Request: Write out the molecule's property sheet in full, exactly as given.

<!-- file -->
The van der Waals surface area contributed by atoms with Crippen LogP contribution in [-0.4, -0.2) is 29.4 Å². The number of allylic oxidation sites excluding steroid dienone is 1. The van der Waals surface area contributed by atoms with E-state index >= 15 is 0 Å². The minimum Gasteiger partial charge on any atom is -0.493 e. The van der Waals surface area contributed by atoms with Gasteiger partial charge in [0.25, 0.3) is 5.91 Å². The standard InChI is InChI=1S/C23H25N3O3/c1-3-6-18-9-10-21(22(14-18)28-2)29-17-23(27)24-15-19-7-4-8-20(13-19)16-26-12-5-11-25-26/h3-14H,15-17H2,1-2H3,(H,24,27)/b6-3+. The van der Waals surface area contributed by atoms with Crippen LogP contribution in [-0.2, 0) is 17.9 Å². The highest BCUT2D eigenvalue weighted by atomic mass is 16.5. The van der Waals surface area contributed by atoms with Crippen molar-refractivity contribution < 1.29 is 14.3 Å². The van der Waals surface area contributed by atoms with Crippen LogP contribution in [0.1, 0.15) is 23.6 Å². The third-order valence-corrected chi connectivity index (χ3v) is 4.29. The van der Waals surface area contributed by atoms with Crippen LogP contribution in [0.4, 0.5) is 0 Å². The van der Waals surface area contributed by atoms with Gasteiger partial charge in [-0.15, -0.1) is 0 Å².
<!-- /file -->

The van der Waals surface area contributed by atoms with Crippen LogP contribution in [-0.4, -0.2) is 29.4 Å². The number of allylic oxidation sites excluding steroid dienone is 1. The van der Waals surface area contributed by atoms with E-state index >= 15 is 0 Å². The minimum Gasteiger partial charge on any atom is -0.493 e. The van der Waals surface area contributed by atoms with Gasteiger partial charge in [0.25, 0.3) is 5.91 Å². The standard InChI is InChI=1S/C23H25N3O3/c1-3-6-18-9-10-21(22(14-18)28-2)29-17-23(27)24-15-19-7-4-8-20(13-19)16-26-12-5-11-25-26/h3-14H,15-17H2,1-2H3,(H,24,27)/b6-3+. The van der Waals surface area contributed by atoms with Crippen LogP contribution in [-0.2, 0) is 17.9 Å². The highest BCUT2D eigenvalue weighted by atomic mass is 16.5. The van der Waals surface area contributed by atoms with Crippen molar-refractivity contribution < 1.29 is 14.3 Å². The van der Waals surface area contributed by atoms with Crippen LogP contribution in [0.1, 0.15) is 23.6 Å². The third-order valence-corrected chi connectivity index (χ3v) is 4.29. The van der Waals surface area contributed by atoms with Crippen LogP contribution in [0.4, 0.5) is 0 Å². The van der Waals surface area contributed by atoms with Gasteiger partial charge in [-0.15, -0.1) is 0 Å².